On Thursday, the Discovery Channel premiered a series called “Best Evidence.” The episode was about the explosion of TWA Flight 800 in mid-July of 1996. Although the special was more thorough than almost any previous broadcast, there was still a lot left out of the picture.

To their credit, the producers gave a balanced presentation of the evidence that a missile strike brought down the airliner. In other words, they did not attempt a sales pitch for the government’s story. The producers also refrained from portraying independent researchers as “a band of Internet kooks” – an epithet coined by then-FBI supervisor James Kallstrom. In the TV episode, Kallstrom still uses words such as “preposterous” to describe a missile scenario. But, is it preposterous?

The government says that a “random spark” inside the center fuel tank caused an explosion that brought down Flight 800. And, an experiment done just for the “Best Evidence” episode purports to show that a spark could have produced an explosion. But, there were some facts left out. (They did show a comment by Dr. Thomas Stalcup that many variables could skew the results.) The experiment, like the government’s story, hinges upon the speculation that the jet fuel in the center tank had become more volatile because the tank had heated up while awaiting takeoff on that summer evening. But, the narrator failed to mention that the air surrounding the tank would have cooled off dramatically by the time the airliner reached 13,800 feet – the altitude at which it suddenly exploded in midair. Ask any skydiver about cool air aloft, even in mid-summer.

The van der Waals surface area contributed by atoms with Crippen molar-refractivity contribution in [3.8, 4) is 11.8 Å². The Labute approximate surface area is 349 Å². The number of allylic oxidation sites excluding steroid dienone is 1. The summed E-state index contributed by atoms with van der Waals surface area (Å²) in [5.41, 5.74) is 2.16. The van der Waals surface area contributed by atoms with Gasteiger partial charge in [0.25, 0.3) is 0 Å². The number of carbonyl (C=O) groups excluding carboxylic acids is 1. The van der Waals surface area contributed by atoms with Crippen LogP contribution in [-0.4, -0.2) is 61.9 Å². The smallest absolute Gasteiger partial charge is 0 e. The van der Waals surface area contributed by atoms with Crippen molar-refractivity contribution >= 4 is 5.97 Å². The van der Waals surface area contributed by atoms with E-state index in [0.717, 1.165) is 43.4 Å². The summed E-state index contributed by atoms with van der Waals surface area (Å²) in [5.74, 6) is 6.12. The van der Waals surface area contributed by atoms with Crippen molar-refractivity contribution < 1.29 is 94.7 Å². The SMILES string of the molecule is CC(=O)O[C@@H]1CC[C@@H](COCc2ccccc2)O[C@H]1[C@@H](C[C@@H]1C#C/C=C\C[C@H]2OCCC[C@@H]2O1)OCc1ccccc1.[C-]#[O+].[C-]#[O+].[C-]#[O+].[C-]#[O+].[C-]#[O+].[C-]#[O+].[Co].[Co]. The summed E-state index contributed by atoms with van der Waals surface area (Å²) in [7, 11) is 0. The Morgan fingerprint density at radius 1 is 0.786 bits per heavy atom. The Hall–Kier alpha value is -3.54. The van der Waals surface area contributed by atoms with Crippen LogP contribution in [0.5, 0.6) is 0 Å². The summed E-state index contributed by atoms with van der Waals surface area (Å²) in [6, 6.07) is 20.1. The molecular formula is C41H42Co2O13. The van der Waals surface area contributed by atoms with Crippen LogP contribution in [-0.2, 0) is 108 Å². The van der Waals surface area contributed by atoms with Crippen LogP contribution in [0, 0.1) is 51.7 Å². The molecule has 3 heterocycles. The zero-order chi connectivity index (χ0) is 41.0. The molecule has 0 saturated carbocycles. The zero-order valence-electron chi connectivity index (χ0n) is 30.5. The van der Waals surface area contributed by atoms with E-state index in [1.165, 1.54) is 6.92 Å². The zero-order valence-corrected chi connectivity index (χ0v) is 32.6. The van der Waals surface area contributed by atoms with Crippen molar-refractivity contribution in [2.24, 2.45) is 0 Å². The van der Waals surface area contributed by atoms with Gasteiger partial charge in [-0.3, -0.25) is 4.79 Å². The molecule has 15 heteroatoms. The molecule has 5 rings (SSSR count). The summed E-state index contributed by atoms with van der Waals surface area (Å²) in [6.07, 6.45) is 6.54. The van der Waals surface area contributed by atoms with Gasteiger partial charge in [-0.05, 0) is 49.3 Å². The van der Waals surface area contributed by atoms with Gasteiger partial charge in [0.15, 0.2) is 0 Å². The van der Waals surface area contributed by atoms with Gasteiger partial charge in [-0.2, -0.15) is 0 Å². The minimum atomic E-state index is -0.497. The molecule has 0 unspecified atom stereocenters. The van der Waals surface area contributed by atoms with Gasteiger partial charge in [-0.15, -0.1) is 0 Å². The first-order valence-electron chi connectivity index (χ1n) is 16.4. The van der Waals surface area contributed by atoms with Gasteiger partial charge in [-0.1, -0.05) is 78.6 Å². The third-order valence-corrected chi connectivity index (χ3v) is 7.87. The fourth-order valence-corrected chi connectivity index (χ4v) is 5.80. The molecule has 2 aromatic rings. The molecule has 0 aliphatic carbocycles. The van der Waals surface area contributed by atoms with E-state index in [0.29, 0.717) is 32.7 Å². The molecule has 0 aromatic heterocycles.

The experiment took place in the New Mexico desert. The heating was done beneath a tarpaulin, and it took the direct heat of multiple forced-air heaters for three hours. And, unlike a real airliner, the experiment featured a “mixing fan” inside the tank. (Jet fuel remains fairly safe, until its vapors are misted under pressure.) So, at best, the experiment only loosely approximated Flight 800’s fuel tank.

Although the experiment did produce an explosion, there are some notable points about the results. First, the spark required to produce the explosion was 15 times what the government said would be needed to produce ignition. Second, the spark was three times the voltage that researchers state was going through the wiring of the fuel tank. Third, it was a low-velocity explosion – which is incapable of the type of force that destroyed Flight 800. The majority of the experiment’s fuel tank remained intact; mostly the top of the tank “peeled” open. (It appears that the tank was designed to relieve blast pressure in a controlled manner.) The blast vented upwards, which even the government concedes did not happen aboard Flight 800. And, years prior, that same airliner (747 N-17119) survived a direct hit by lightning while on approach to Rome, Italy. Aircraft are built with a way to discharge static electricity in flight. Further, no other 747 – neither before nor since – has exploded as a result of a suspected “random spark” in the fuel tank. Thus, even an experiment designed to show the validity of the government’s story actually did the opposite.

Hot story vs. cold facts